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Looking Down and Out

Thursday, February 6, 2014

I sprinkle a lot of fairy dust around on this blog. I shamelessly romanticize the place where I live, because I am in love with it. I show you its best side most of the time.

But it's been a long strange winter and I've been housebound by ice and snow and extreme cold for a long time. The kids have been out of school more than in, and we're all cooped up save for epic grocery runs I make so I can keep everybody fed, birds too. I haul in food a hundred pounds at a time. On a glorious Saturday it briefly hit 53 degrees, and the boilerplate snow finally melted for a dizzy 12 hours, and we got to see the land again. Of course we had a gig that day so between loading and lugging equipment, sound check, rehearsal and gig I couldn't get out and run in a T-shirt as I so desperately wanted to. I wanted to feel warm breezes ruffling the little gold hairs on my arms. Just once. It was not to be.

By Sunday it had plunged down to the 30's again, and it was raining. But I had to get out. I'd been sidelined for so long that my legs and ankles hurt like crazy when I started running again, just like they had when I first started almost four years ago. It just didn't seem fair to have to go through that twice. I knew I'd have to keep running through the pain or it would never go away. So out I went.

I took my phone, of course, and I ran for awhile without shooting photos. What light there was, was totally flat. The first thing that grabbed my eye, about a mile into it, was a box turtle plastron from a road-killed summer turtle. My heart sank. I'd picked so many up right here, carried them across. I wondered if this was the one that had taken two years to recover from his lost eye and hurt forelegs, the one I'd released where I found him, the one I'd asked to please be more careful next time. I didn't want to think about that. But I snapped a photo. 

And it occurred to me at that moment to take photos of things that I wouldn't ordinarily record. The not so pretty things. It could be interesting, could take my mind off the stinging in my rusty ankles.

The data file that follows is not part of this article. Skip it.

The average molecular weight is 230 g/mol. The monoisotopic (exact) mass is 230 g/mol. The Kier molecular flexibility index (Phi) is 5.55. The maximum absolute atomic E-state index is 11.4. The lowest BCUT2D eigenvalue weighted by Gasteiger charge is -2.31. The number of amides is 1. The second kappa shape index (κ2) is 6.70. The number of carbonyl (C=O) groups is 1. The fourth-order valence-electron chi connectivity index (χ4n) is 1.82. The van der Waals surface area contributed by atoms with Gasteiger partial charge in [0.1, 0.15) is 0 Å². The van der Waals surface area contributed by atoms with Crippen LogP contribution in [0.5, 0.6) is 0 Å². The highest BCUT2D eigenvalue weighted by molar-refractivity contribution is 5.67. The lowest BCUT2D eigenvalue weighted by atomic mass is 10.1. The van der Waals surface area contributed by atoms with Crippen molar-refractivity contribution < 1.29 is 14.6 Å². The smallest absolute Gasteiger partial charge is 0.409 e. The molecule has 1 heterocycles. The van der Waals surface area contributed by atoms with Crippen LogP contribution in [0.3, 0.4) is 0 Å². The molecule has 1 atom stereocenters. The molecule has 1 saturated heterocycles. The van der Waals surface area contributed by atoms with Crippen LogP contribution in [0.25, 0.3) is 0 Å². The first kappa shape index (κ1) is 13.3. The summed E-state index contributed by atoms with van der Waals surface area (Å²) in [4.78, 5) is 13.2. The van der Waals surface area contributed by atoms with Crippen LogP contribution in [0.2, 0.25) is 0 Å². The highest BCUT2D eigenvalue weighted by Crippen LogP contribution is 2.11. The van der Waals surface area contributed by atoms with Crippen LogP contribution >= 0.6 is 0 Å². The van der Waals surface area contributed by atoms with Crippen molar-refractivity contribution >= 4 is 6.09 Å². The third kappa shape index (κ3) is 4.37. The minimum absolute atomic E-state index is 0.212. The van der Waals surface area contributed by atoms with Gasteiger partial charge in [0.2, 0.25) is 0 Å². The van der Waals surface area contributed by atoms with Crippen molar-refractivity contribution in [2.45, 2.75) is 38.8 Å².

A chicory plant, freezer-burned but still alive at the core, despite temperatures plummeting to -12. That's snow for you--an insulator. Out of this melted mess will spring a healthy plant before too long.  I've seen a few such plants this winter, many in my own greenhouse. Most didn't come back. I have a feeling this chicory will. 

I love chicory because it grows where nobody else wants to. I sometimes feel like a chicory plant, loving these hardscrabble roadsides in Appalachia as much as I do. My coastal friends with their museums and symphonies, galleries and stores where you can get anything you want, the hothouse flowers, wondering what chicory loves about hard-packed gravel.

I went a little farther, and spied something that has been buggin' me since before Halloween. I don't find fake cobwebs very attractive at best, even when in season. But Halloween decorations left up until Groundhog Day? Nuhh.

Every time we run here this dog barks and barks. His entire world is a packing box, a chain, and mud. So anyone who passes gets barked at, because there's nothing else for him to do.

There are three such dogs on this mile and a half stretch of country road. And another elderly beagle who lives in a wooden box on our county road. All chained for life. I wish so hard that I could change that. I think about the vast gulf between a dog who's chained outside a wooden box, left to bark himself hoarse, and a dog who lives as a family member, who shares the comfort of a human pack and their warm home; is loved and honored as an individual. The only difference is in the way he's treated. People start with perfectly good dogs and give them a life like this. They ruin them. This could have been a wonderful dog, but no one will ever get close enough to know. Chet eyes him sidelong and keeps trotting. The free man striding past the slave. The slave, howling in outrage.